From linear to circular economy
To fulfill global sustainability agreements, we are obliged to radically redraw our spatial model. We must seek a more sustainable way of organizing our economic growth. Ever more municipalities, cities and regions are making the transition to the circular economy and a sustainable urban policy. There is a growing awareness of the scarcity of natural resources and the rising pressure from complex social issues.
We assume that local production, closing circuits, joint ventures between economic actors, sustainable urban distribution, proximity of producer & consumer … will all play an essential part in the transition to a more sustainable circular economy. The reservation of active space in the proximity of consumers, workers and knowledge in the city will thus be important.
The central question that we must ask ourselves is whether the way ´environments´ work today in their current form suffices to host the economic transformations relating to the circular economy. And how they can be restructured so as to attract and make room for economic transformation.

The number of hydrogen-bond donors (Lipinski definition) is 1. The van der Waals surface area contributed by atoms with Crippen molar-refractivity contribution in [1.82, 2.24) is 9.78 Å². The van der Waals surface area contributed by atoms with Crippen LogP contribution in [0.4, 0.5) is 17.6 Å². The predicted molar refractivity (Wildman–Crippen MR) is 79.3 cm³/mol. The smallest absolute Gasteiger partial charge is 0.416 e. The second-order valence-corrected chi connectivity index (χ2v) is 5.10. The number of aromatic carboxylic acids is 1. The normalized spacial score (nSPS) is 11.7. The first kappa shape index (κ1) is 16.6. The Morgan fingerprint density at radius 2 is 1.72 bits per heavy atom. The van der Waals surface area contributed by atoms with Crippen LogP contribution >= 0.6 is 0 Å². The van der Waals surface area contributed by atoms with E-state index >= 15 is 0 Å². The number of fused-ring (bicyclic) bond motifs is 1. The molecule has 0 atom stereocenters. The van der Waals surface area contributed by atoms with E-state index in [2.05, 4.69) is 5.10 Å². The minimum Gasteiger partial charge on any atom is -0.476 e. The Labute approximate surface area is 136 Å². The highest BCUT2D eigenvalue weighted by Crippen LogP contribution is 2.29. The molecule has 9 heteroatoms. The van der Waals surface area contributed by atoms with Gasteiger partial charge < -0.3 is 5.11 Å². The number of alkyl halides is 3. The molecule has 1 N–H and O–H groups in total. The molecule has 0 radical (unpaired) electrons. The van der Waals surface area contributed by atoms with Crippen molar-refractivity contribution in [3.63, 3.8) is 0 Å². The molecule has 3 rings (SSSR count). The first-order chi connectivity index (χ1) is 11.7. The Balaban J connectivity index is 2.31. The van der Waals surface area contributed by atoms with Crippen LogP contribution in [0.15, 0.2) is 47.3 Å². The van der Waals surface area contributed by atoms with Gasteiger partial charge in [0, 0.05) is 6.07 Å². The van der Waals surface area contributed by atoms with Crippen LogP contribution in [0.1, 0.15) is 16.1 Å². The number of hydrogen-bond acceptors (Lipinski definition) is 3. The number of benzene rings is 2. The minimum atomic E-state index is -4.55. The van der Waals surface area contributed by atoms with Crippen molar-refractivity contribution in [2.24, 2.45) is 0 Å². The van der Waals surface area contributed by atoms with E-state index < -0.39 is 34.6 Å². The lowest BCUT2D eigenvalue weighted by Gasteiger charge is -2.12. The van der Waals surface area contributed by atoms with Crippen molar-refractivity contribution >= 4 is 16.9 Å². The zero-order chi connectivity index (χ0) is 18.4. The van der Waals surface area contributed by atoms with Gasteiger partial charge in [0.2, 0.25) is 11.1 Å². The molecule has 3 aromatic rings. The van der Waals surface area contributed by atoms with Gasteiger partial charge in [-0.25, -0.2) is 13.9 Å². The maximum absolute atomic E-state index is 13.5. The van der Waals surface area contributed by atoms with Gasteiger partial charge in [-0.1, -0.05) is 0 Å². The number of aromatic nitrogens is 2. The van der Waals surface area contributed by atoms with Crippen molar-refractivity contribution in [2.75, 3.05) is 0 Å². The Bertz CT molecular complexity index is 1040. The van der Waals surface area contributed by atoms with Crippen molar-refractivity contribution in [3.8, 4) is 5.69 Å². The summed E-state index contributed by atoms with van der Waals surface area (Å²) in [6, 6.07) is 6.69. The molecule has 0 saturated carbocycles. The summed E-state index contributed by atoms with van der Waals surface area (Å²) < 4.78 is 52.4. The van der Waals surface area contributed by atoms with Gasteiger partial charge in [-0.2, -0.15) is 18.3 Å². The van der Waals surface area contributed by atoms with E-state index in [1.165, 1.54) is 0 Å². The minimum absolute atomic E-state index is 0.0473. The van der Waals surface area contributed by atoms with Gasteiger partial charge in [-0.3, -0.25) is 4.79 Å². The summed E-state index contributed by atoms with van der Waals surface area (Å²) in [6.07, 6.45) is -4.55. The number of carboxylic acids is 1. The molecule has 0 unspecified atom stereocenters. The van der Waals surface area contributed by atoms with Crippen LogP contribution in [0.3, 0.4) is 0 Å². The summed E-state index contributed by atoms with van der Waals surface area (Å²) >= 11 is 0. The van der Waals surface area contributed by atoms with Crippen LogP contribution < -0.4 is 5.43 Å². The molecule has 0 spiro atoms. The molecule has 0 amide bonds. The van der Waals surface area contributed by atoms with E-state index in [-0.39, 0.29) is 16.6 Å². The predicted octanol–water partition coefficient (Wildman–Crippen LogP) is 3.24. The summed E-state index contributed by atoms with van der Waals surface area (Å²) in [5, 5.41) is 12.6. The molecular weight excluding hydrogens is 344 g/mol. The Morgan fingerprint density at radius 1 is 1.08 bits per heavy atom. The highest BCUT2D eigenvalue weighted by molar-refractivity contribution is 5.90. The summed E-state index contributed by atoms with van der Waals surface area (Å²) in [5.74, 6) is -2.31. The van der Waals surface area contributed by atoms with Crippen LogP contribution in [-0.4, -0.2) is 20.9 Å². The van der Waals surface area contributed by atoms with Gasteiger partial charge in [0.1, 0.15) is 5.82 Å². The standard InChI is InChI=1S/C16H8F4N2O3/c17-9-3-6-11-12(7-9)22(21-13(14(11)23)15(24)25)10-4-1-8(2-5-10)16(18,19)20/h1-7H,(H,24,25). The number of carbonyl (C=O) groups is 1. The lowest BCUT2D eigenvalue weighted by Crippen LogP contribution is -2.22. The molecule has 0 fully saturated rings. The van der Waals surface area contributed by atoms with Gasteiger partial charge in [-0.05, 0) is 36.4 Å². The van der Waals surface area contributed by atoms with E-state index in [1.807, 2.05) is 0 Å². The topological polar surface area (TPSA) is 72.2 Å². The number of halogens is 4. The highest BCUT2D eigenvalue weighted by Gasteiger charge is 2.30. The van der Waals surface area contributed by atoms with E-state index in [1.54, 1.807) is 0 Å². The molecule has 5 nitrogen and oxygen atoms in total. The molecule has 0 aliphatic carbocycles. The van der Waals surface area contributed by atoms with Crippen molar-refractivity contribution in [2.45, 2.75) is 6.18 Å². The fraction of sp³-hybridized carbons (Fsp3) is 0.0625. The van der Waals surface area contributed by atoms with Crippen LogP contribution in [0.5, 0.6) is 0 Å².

Multidisciplinary expertise in socioeconomic and socio-spatial processes is of fundamental importance for this.
Conditions for resilient circular cities
BUUR supports higher authorities, cities and municipalities, developers and city-makers in the search for new forms of production and services and their integration into the spatial context.
The task is complex and demands multidisciplinary expertise. This involves not merely surface areas foreseen for circular activity, but also the creation of optimal urban conditions for, on the one hand, more efficient use of space by the current activity and, on the other, the attraction of new economic activities.
In a circular economy context, ´interweaving´, ´intensification´ and ´spatial output´ form key concepts for being able to create social added value.
In the transition to a circular economy we are looking both for quick wins and projects that can be started bottom-up, and for a step-by-step implementation of large-scale structures and hubs that create the conditions for resilient circular cities and regions. In an existing and built-up context, moreover, there is little room for setting up new physical networks. What is required is an integrated approach where the interweaving of different scale levels is of primary importance.